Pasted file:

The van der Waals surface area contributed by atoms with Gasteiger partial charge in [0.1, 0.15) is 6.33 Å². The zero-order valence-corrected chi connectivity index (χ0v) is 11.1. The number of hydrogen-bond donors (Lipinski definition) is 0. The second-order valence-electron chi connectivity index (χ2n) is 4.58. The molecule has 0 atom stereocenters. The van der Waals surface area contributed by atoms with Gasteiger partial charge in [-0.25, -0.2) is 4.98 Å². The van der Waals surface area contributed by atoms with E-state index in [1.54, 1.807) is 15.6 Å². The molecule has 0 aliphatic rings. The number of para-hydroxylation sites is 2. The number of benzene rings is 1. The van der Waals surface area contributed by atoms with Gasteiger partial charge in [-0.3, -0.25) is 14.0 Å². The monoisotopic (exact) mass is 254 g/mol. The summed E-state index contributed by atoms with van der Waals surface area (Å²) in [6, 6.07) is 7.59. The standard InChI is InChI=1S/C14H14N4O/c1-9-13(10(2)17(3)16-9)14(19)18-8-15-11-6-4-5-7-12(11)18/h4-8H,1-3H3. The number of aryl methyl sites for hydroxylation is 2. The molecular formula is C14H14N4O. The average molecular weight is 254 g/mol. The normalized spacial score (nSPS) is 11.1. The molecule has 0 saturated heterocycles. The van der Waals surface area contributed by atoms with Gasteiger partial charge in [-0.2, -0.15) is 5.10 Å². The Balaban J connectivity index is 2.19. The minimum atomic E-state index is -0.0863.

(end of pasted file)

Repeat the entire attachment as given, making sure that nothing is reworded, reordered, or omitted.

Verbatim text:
The van der Waals surface area contributed by atoms with Gasteiger partial charge in [0.1, 0.15) is 6.33 Å². The zero-order valence-corrected chi connectivity index (χ0v) is 11.1. The number of hydrogen-bond donors (Lipinski definition) is 0. The second-order valence-electron chi connectivity index (χ2n) is 4.58. The molecule has 0 atom stereocenters. The van der Waals surface area contributed by atoms with Gasteiger partial charge in [-0.25, -0.2) is 4.98 Å². The van der Waals surface area contributed by atoms with E-state index in [1.54, 1.807) is 15.6 Å². The molecule has 0 aliphatic rings. The number of para-hydroxylation sites is 2. The number of benzene rings is 1. The van der Waals surface area contributed by atoms with Gasteiger partial charge in [-0.3, -0.25) is 14.0 Å². The monoisotopic (exact) mass is 254 g/mol. The summed E-state index contributed by atoms with van der Waals surface area (Å²) in [6, 6.07) is 7.59. The standard InChI is InChI=1S/C14H14N4O/c1-9-13(10(2)17(3)16-9)14(19)18-8-15-11-6-4-5-7-12(11)18/h4-8H,1-3H3. The number of aryl methyl sites for hydroxylation is 2. The molecular formula is C14H14N4O. The average molecular weight is 254 g/mol. The normalized spacial score (nSPS) is 11.1. The molecule has 0 saturated heterocycles. The van der Waals surface area contributed by atoms with Gasteiger partial charge in [-0.2, -0.15) is 5.10 Å². The Balaban J connectivity index is 2.19. The minimum atomic E-state index is -0.0863.